From the op-ed pages of the New York Times, Erle C. Ellis explains, “Overpopulation Is Not the Problem“:
MANY scientists believe that by transforming the earth’s natural landscapes, we are undermining the very life support systems that sustain us. Like bacteria in a petri dish, our exploding numbers are reaching the limits of a finite planet, with dire consequences. Disaster looms as humans exceed the earth’s natural carrying capacity. Clearly, this could not be sustainable.
This is nonsense. Even today, I hear some of my scientific colleagues repeat these and similar claims — often unchallenged. And once, I too believed them. Yet these claims demonstrate a profound misunderstanding of the ecology of human systems. The conditions that sustain humanity are not natural and never have been. Since prehistory, human populations have used technologies and engineered ecosystems to sustain populations well beyond the capabilities of unaltered “natural” ecosystems.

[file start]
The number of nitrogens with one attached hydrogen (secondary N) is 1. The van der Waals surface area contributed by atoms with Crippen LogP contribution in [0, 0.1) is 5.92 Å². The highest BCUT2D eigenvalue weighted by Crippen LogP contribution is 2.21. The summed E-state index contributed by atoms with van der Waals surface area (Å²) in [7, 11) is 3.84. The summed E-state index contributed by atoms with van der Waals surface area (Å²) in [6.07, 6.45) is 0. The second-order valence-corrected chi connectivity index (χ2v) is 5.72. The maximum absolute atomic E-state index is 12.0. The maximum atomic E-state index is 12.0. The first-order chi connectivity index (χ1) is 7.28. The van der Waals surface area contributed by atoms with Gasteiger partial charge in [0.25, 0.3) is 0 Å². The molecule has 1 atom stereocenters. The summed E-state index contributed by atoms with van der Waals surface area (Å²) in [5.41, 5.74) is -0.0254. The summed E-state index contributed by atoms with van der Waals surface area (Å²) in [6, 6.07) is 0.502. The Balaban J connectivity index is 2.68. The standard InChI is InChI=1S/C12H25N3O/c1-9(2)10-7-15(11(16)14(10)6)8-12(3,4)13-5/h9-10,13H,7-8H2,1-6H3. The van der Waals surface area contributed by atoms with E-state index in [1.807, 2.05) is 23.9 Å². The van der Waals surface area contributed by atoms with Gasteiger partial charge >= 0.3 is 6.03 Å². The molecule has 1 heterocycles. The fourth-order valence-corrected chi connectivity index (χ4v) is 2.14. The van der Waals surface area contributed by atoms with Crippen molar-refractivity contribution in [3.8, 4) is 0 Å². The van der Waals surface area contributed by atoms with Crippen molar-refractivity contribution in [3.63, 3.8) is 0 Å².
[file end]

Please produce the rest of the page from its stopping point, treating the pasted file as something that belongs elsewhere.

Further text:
All in all it seems a little better grounded than Paul Ehrlich’s approach in 1968, flatly declaring, “The battle to feed all of humanity is over. In the 1970s hundreds of millions of people will starve to death in spite of any crash programs embarked upon….” Unfortunately for Professor Ehrlich, hundreds of millions of people did not starve to death in the 1970s. His neo-Malthusian pessimism was popular in the Carter administration, but even Carter’s policies at the end tilted a bit more toward markets and optimism and away from bureaucracy and pessimism.